Unnecessary Double Chest CT Scans

Today’s Managing Health Care Costs Indicator is 75,000

Saturday’s New York Times had a great example of using variation to identify waste in the health care system

It’s almost never necessary to do two chest CT scans in a single day – one without contrast, the other with contrast.   The ordering physician should know in advance whether she is looking for disease that requires imaging of the vasculature system. 

It’s bad to do sequential chest CT scans of patients for at least three reasons.  Each chest CT scan is the equivalent of 350 chest x-rays – and we should avoid the extra radiation exposure, which does cause some cases of breast and lung cancer. The  cost of CT scans is high – CMS reports that these duplicate CT scans cost Medicare alone $25 million.  Doing extra tests poses the danger of finding “incidentalomas,” findings that are not relevant to health, but that require additional tests which pose new health risks and additional expenses.

Yet there are some hospitals that do double chest CT scans on almost nine of every ten patients who get a single chest CT.   Many hospitals are under 1% - yet the national average is 5.4%.  75,000 Americans had double chest CT scans in 2008.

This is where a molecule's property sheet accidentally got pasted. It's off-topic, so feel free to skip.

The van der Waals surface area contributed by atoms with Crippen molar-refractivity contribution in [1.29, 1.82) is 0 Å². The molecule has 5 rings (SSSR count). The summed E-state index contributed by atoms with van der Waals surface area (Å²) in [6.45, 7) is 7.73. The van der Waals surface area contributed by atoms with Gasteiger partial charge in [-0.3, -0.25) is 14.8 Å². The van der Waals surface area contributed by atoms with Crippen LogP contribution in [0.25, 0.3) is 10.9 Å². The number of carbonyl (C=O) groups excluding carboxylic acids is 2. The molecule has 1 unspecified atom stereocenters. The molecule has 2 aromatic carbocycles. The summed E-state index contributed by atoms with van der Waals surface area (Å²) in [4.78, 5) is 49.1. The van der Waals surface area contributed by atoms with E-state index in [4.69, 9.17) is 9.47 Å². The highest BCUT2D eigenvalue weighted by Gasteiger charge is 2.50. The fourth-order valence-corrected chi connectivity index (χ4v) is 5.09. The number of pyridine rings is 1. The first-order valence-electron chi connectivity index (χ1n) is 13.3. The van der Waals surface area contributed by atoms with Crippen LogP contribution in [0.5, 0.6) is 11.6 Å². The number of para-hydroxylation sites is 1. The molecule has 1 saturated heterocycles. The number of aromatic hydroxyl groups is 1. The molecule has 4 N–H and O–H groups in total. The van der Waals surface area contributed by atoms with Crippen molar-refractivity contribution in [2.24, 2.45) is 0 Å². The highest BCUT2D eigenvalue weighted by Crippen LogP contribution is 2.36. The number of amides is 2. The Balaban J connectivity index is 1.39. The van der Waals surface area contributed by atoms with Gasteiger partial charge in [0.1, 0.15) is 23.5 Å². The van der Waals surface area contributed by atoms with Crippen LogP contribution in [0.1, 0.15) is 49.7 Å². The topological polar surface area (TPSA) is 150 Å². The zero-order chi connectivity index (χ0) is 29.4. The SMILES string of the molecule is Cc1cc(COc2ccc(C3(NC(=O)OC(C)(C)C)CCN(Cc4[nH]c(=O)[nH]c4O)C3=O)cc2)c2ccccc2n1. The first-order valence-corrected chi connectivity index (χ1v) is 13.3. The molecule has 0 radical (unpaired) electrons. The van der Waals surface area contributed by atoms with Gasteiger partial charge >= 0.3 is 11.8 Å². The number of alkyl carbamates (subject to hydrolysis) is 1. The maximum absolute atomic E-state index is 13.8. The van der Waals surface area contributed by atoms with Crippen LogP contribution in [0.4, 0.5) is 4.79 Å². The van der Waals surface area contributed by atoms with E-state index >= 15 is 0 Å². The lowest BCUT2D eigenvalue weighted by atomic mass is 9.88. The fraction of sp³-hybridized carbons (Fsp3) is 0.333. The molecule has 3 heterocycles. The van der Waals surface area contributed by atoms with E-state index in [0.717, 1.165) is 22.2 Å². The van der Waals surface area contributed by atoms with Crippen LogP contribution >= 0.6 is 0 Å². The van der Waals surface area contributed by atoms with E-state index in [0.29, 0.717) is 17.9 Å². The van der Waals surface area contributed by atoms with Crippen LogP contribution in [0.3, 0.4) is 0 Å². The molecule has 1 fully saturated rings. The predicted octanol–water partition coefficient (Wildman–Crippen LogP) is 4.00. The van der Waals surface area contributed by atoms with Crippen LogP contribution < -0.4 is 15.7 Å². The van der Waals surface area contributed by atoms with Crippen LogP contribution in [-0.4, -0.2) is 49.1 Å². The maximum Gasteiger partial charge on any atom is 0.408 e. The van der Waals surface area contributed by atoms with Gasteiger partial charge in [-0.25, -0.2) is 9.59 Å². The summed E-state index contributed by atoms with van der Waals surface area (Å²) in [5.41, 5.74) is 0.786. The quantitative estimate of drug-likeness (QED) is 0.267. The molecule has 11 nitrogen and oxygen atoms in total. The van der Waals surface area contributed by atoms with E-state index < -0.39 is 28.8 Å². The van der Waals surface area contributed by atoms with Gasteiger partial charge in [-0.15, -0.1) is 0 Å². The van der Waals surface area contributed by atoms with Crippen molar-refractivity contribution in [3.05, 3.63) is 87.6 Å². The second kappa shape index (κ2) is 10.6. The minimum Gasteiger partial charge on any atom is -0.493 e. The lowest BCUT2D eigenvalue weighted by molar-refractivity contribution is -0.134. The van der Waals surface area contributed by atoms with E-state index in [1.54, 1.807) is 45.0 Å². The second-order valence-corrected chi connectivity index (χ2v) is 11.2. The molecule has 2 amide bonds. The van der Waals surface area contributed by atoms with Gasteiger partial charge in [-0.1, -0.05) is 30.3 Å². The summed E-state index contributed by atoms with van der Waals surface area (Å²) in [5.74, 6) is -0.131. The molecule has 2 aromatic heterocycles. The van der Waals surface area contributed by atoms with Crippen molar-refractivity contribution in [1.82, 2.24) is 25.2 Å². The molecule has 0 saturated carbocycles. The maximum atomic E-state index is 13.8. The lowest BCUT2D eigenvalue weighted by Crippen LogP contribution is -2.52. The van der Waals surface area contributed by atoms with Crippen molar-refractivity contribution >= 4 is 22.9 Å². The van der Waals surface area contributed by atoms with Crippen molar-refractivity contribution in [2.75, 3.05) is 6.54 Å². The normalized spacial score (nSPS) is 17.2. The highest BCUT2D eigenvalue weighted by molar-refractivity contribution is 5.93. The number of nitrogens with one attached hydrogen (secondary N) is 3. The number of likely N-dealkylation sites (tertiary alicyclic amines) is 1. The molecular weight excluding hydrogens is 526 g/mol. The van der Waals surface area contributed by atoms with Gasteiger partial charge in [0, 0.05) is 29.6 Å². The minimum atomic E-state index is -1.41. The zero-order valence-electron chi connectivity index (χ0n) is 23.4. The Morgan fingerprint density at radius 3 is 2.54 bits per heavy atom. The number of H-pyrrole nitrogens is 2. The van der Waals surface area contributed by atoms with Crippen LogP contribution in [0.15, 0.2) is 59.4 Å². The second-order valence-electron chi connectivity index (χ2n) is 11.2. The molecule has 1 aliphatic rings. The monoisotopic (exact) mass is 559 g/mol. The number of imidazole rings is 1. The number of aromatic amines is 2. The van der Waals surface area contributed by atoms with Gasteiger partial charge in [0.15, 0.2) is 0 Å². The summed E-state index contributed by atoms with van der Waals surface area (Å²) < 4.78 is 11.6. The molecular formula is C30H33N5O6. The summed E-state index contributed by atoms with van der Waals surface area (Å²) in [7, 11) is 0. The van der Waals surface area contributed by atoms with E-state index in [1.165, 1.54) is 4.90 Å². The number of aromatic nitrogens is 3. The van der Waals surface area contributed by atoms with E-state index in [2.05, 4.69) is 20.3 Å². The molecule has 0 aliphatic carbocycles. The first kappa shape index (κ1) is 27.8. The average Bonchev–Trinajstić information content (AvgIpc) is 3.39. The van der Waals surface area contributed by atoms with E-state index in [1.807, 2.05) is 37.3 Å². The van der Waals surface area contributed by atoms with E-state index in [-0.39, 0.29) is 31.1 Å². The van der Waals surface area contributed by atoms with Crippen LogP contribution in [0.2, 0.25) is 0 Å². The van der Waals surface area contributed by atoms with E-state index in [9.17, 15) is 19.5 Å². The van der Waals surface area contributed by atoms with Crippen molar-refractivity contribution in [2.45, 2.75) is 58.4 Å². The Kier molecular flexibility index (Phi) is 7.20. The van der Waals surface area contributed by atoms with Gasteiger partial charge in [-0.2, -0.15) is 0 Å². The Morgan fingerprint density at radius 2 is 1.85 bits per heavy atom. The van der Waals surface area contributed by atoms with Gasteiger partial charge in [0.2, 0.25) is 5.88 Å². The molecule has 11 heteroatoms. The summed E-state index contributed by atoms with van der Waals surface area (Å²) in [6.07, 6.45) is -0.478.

I encourage you to look at the interactive geographic map showing excess utilization – it shows pockets of overutilization including Texas, Oklahoma, southern California, and the midsection of the country from Illinois to Mississippi. 

Fee for service payment is one of the culprits here – hospitals with high rates of repeat chest CT scans make more revenue – and for a high fixed cost item like CT scans, make even more margin on this service.   However, there is a straightforward fee for service fix.  We should simply bundle together any two chest CT scans done on the same person at the same facility within 48 hours of each other. 

By the way, CMS also announced on Friday that it will use predictive modeling to proactively identify fraud in health care bills.  CMS until now has paid all submitted bills, and chased any fraudsters retrospectively identified.  Many of those billing CMS fraudulently have disappeared long before Medicare could recoup money -- so this could help lower Medicare costs.

These are two good examples of studying variation to improve health care cost-effectiveness.